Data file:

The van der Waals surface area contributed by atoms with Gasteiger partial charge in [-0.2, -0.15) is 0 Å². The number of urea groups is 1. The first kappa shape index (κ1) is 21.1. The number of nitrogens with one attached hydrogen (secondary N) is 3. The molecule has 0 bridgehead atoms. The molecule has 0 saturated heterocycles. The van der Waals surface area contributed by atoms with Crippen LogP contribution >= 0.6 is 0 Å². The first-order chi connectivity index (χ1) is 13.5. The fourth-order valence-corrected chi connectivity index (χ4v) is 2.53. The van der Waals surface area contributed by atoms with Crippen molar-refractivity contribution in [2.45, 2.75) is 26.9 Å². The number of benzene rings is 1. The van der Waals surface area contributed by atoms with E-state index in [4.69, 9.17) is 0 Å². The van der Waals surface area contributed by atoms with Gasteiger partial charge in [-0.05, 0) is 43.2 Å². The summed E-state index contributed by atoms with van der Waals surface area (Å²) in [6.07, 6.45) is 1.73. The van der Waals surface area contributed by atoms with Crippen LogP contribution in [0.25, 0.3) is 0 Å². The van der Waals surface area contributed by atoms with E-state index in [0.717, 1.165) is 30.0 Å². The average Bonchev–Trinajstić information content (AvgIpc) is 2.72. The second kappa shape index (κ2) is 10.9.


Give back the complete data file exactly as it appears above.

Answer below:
The van der Waals surface area contributed by atoms with Gasteiger partial charge in [-0.2, -0.15) is 0 Å². The number of urea groups is 1. The first kappa shape index (κ1) is 21.1. The number of nitrogens with one attached hydrogen (secondary N) is 3. The molecule has 0 bridgehead atoms. The molecule has 0 saturated heterocycles. The van der Waals surface area contributed by atoms with Crippen LogP contribution >= 0.6 is 0 Å². The first-order chi connectivity index (χ1) is 13.5. The fourth-order valence-corrected chi connectivity index (χ4v) is 2.53. The van der Waals surface area contributed by atoms with Crippen molar-refractivity contribution in [2.45, 2.75) is 26.9 Å². The number of benzene rings is 1. The van der Waals surface area contributed by atoms with E-state index in [4.69, 9.17) is 0 Å². The van der Waals surface area contributed by atoms with Gasteiger partial charge in [-0.05, 0) is 43.2 Å². The summed E-state index contributed by atoms with van der Waals surface area (Å²) in [6.07, 6.45) is 1.73. The van der Waals surface area contributed by atoms with Crippen LogP contribution in [0.25, 0.3) is 0 Å². The van der Waals surface area contributed by atoms with E-state index in [0.717, 1.165) is 30.0 Å². The average Bonchev–Trinajstić information content (AvgIpc) is 2.72. The second kappa shape index (κ2) is 10.9.